The few poems which he has left have a portion of delicacy which is not to be found in his novels; but they have not, like those prose fictions, the strength of a master's hand. Were he to live over again, we might wish him to write more poetry, in the belief that his poetical talent would improve by exercise ; but we should be glad to have more of his novels just as they are.

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MOURN, hapless Caledonia, mourn
Thy banish'd peace, thy laurels torn!
Thy sons, for valour long renown'd,
Lie slaughter'd on their native ground;
Thy hospitable roofs no more
Invite the stranger to the door;
In smoky ruins sunk they lie,
The monuments of cruelty.

The wretched owner sees afar
His all become the

prey

of war ; Bethinks him of his babes and wife, Then smites his breast, and curses lise. Thy swains are famish'd on the rocks, Where once they fed their wanton flocks:

Thy ravish'd virgins shriek in vain ;
Thy infants perish on the plain.

What boots it then, in every clime,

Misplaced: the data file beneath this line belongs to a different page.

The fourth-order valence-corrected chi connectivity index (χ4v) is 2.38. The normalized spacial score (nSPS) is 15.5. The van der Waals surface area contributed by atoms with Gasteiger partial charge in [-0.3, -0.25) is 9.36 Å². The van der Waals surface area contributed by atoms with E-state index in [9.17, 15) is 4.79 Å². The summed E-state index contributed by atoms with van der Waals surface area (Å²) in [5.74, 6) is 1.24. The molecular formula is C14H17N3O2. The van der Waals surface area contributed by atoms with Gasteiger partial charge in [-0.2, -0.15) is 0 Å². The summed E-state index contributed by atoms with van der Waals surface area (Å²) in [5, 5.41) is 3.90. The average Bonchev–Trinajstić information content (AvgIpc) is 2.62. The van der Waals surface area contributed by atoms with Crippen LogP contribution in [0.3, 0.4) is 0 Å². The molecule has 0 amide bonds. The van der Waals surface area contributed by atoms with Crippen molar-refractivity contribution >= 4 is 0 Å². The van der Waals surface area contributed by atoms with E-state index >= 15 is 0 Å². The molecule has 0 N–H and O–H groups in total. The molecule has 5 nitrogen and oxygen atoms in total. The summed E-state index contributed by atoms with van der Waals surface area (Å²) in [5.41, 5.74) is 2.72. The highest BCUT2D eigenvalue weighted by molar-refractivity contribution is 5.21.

Through the wide-spreading waste of time,
Thy martial glory, crown'd with praise,
Still shone with undiminish'd blaze?
Thy tow'ring spirit now is broke,
Thy neck is bended to the yoke.
What foreign arms could never quell,
By civil rage and rancour fell.

The rural pipe and merry lay
No more shall cheer the happy day :
No social scenes of gay delight
Beguile the dreary winter night:
No strains but those of sorrow flow,
And nought be heard but sounds of woe,
While the pale phantoms of the slain
Glide nightly o'er the silent plain.

O baneful cause, oh fatal morn,
Accurs'd to ages yet unborn!
The sons against their father stood,
The
parent

shed his children's blood.
Yet, when the rage of battle ceas'd,
The victor's soul was not appeas'd:
The naked and forlorn must feel

Devouring flames, and murd'ring steel! VOL. V.